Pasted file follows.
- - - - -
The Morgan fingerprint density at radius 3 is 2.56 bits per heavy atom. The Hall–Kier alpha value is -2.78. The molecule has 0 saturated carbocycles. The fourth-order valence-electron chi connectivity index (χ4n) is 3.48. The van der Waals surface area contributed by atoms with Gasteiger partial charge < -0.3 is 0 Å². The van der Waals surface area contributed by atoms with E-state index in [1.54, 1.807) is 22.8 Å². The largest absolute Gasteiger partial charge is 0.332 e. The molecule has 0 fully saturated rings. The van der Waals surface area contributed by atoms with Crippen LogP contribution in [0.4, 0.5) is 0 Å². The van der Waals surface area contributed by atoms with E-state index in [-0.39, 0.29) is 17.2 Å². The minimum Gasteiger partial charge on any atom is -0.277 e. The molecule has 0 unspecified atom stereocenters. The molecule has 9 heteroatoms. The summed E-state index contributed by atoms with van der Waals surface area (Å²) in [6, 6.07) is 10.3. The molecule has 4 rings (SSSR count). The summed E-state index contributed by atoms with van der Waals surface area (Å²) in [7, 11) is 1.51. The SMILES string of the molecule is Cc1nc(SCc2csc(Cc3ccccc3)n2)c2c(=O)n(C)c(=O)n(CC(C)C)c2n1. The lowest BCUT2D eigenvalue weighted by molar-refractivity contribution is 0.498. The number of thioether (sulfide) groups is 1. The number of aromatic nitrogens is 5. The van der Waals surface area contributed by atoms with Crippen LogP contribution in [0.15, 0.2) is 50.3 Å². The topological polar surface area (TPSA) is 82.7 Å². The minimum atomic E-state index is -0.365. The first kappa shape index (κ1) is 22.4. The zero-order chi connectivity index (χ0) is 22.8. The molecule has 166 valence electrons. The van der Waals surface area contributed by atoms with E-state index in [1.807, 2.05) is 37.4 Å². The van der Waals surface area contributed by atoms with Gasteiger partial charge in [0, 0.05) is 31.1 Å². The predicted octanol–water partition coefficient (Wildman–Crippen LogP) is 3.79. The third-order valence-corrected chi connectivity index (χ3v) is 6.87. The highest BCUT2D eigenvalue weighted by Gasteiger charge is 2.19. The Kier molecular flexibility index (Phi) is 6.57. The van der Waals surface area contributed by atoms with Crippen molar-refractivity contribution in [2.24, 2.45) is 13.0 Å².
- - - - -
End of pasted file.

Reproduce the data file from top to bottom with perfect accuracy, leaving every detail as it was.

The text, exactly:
The Morgan fingerprint density at radius 3 is 2.56 bits per heavy atom. The Hall–Kier alpha value is -2.78. The molecule has 0 saturated carbocycles. The fourth-order valence-electron chi connectivity index (χ4n) is 3.48. The van der Waals surface area contributed by atoms with Gasteiger partial charge < -0.3 is 0 Å². The van der Waals surface area contributed by atoms with E-state index in [1.54, 1.807) is 22.8 Å². The largest absolute Gasteiger partial charge is 0.332 e. The molecule has 0 fully saturated rings. The van der Waals surface area contributed by atoms with Crippen LogP contribution in [0.4, 0.5) is 0 Å². The van der Waals surface area contributed by atoms with E-state index in [-0.39, 0.29) is 17.2 Å². The minimum Gasteiger partial charge on any atom is -0.277 e. The molecule has 0 unspecified atom stereocenters. The molecule has 9 heteroatoms. The summed E-state index contributed by atoms with van der Waals surface area (Å²) in [6, 6.07) is 10.3. The molecule has 4 rings (SSSR count). The summed E-state index contributed by atoms with van der Waals surface area (Å²) in [7, 11) is 1.51. The SMILES string of the molecule is Cc1nc(SCc2csc(Cc3ccccc3)n2)c2c(=O)n(C)c(=O)n(CC(C)C)c2n1. The lowest BCUT2D eigenvalue weighted by molar-refractivity contribution is 0.498. The number of thioether (sulfide) groups is 1. The number of aromatic nitrogens is 5. The van der Waals surface area contributed by atoms with Crippen LogP contribution in [0.15, 0.2) is 50.3 Å². The topological polar surface area (TPSA) is 82.7 Å². The minimum atomic E-state index is -0.365. The first kappa shape index (κ1) is 22.4. The zero-order chi connectivity index (χ0) is 22.8. The molecule has 166 valence electrons. The van der Waals surface area contributed by atoms with E-state index in [1.807, 2.05) is 37.4 Å². The van der Waals surface area contributed by atoms with Gasteiger partial charge in [0, 0.05) is 31.1 Å². The predicted octanol–water partition coefficient (Wildman–Crippen LogP) is 3.79. The third-order valence-corrected chi connectivity index (χ3v) is 6.87. The highest BCUT2D eigenvalue weighted by Gasteiger charge is 2.19. The Kier molecular flexibility index (Phi) is 6.57. The van der Waals surface area contributed by atoms with Crippen molar-refractivity contribution in [2.24, 2.45) is 13.0 Å².